Monday, June 1, 2015

Interview With Youth Sports Coach Author Daniel L. Sedor

Author of Model Coach: A Common Sense Guide for Coaches of Youth Sports

1.      Daniel, what inspired you to write your new book? I wanted to leave a lasting legacy that lives on without me in an area of my life that am passionate about and have wide-range experience.

2.      What change in philosophy do you call for when it comes to youth sports? Youth coaches must give up on the “win at all cost” mentality.  Just because all the high-paid professional coaches focus on that (or they get fired), does not make it right or appropriate for youth sports.  Coaches need to take a bigger picture view and realize they are not only coaching the players, but also their parents, other coaches, fans and officials.   

3.      Is it better to have parents to coach their kids—or non-parents? Why? I believe it takes a rare relationship for a parent to consistently be a sports coach for their kids.  I’ve found coaching my own kids works well when I can rely on other coaches to do the direct coaching and I do the indirect coaching (ie. I coach the coach).  As parents, we can tell when our kids our truly giving a high level of effort.  Other coaches do not know the difference since they only see your child on sporadic occasions. I do think it is great for parents to be an assistant coach for their kids, if nothing else, they get to spend more time around them and observing them through the trials and tribulations of sports.

4.      What type of training would the amateur coaches benefit from? Anything would be a good start.  I am not aware of any coaching clinics that help coaches teach values, or how to be a good leader as a coach.  They focus 99+% on tactics, formations, drills, etc.  I apply my business experience to my coaching, so perhaps coaches should attend more leadership and management training within their organizations!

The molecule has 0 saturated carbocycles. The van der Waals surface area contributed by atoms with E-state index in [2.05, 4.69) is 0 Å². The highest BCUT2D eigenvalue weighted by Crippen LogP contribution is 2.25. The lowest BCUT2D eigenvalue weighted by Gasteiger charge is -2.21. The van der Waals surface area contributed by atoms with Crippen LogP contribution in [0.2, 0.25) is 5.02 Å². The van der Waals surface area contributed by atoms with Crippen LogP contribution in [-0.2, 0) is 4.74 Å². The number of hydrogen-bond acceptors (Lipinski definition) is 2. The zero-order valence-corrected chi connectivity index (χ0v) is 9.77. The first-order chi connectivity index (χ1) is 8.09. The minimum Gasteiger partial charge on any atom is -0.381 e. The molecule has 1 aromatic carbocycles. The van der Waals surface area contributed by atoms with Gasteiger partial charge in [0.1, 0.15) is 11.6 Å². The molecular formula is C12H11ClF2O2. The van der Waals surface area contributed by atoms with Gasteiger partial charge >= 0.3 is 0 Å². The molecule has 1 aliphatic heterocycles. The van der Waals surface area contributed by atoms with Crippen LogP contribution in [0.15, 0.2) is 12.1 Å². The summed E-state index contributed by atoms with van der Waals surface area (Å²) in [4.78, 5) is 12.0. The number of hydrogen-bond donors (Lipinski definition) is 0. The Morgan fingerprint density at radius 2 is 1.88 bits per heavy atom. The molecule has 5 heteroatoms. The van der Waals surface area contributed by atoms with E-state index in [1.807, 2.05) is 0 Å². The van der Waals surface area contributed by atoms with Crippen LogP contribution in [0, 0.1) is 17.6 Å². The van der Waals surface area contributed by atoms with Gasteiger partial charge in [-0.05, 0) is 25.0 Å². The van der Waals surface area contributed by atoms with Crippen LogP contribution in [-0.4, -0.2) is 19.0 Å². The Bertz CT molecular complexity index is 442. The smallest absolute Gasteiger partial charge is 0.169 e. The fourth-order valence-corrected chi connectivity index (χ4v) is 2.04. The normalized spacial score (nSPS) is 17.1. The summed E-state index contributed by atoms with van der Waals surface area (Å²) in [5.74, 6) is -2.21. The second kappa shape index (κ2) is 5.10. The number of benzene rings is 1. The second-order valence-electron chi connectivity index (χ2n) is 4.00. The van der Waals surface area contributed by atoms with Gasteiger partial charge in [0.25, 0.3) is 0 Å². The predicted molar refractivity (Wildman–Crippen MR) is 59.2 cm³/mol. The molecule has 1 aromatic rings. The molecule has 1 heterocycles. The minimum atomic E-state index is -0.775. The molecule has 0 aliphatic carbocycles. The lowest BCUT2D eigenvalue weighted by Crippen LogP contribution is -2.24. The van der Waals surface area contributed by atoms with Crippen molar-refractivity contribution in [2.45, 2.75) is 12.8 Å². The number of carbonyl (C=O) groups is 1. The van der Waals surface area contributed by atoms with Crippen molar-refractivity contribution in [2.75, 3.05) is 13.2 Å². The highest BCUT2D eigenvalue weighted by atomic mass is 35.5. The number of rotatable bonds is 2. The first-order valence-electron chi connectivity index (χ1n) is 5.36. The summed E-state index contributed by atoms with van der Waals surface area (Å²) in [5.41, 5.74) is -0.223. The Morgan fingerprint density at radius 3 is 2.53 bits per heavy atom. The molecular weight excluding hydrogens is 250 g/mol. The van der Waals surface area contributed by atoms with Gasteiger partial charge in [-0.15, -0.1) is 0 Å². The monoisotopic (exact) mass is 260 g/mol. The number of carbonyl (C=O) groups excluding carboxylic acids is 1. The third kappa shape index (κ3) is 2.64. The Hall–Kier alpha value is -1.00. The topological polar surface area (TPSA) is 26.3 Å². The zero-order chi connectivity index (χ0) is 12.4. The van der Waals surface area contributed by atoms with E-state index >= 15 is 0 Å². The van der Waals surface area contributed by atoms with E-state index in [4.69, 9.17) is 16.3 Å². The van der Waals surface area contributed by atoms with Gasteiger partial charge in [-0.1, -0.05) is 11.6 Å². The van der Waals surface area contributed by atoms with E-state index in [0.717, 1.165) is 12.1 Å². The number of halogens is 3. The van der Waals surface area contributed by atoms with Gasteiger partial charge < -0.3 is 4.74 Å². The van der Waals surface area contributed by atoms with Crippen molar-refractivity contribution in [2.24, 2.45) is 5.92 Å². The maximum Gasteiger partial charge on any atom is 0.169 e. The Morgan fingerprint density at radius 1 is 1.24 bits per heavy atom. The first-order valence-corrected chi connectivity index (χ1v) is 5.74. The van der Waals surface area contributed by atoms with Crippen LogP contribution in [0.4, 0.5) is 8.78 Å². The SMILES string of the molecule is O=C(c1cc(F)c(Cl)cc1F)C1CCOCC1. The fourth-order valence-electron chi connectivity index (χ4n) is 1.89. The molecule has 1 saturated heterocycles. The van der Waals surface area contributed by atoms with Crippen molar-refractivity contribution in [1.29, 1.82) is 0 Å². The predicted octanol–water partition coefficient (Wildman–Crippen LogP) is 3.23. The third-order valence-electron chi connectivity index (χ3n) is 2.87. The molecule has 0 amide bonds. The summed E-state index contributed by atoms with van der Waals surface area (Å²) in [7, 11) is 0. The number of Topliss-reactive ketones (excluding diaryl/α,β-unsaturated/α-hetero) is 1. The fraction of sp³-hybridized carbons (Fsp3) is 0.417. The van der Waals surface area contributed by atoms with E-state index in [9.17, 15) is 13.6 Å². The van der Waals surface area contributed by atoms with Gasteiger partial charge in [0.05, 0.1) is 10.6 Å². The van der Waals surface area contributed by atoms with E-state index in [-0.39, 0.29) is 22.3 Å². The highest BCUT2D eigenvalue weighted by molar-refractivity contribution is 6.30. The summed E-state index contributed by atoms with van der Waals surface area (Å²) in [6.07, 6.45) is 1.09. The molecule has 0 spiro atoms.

5.      You believe an emphasis needs to be put on developing players and not wins or trophies. Why? I’m not opposed to wins.  I fear we teach players the wrong way to win.  Instead, teach players to “earn wins as a team”.  Developing players and teamwork among the team is all about taking a process approach.  A process approach is about having goals that are at a much higher level, more important than wins or a trophy.  Goals such as “Creating an experience that causes 80% or more of the players to return the next season” or “100% of the players get to carry the football at two different times in a game during the season” will go a long ways to develop every player and stronger teamwork among the team.  Guess what happens you accomplish these more important goals?  You tend to win more of your games, too.  Plus, when you lose, it offers everyone (coaches, players and parents) a great opportunity to learn life lessons.  The handful of seasons my team would go undefeated, I wondered if they learned enough life lessons. 

6.      What rewards—and challenges did you experience in writing this book?  The challenge was making the time to research and write the book itself.  I ended up getting the vast majority done when my family was asleep … between 10pm and 3am. The rewards come here and there by way of coaches telling me how the book has helped them and their team.  Hearing the book was easy to read and apply is music to my ears.

7.      Did you coach your kid’s sports teams? What did you enjoy about the experience? Yes, about 75% of the time.  I enjoyed seeing them interacting with other kids, coaching each other.  And, those memorable moments where they did were a part of something special that helped the team, you have a front row seat to view the special moments.  It was also great seeing them consoling other team members, being positive leaders in support of their team. 

8.      How should coaches communicate with their young players? Get to their level: physically and verbally.  Literally, kneel down so you are at their eye level.  To verbally communicate at their level, interact with players before and after practices, paying close attention to the words they use and the things they talk about.  Tie your coaching points to their experiences when possible.  A smile, a laugh, a little humor goes a long ways with anybody and at age!

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Brian Feinblum’s views, opinions, and ideas expressed in this blog are his alone and not that of his employer. You can follow him on Twitter @theprexpert and email him at He feels more important when discussed in the third-person. This is copyrighted by BookMarketingBuzzBlog © 2015

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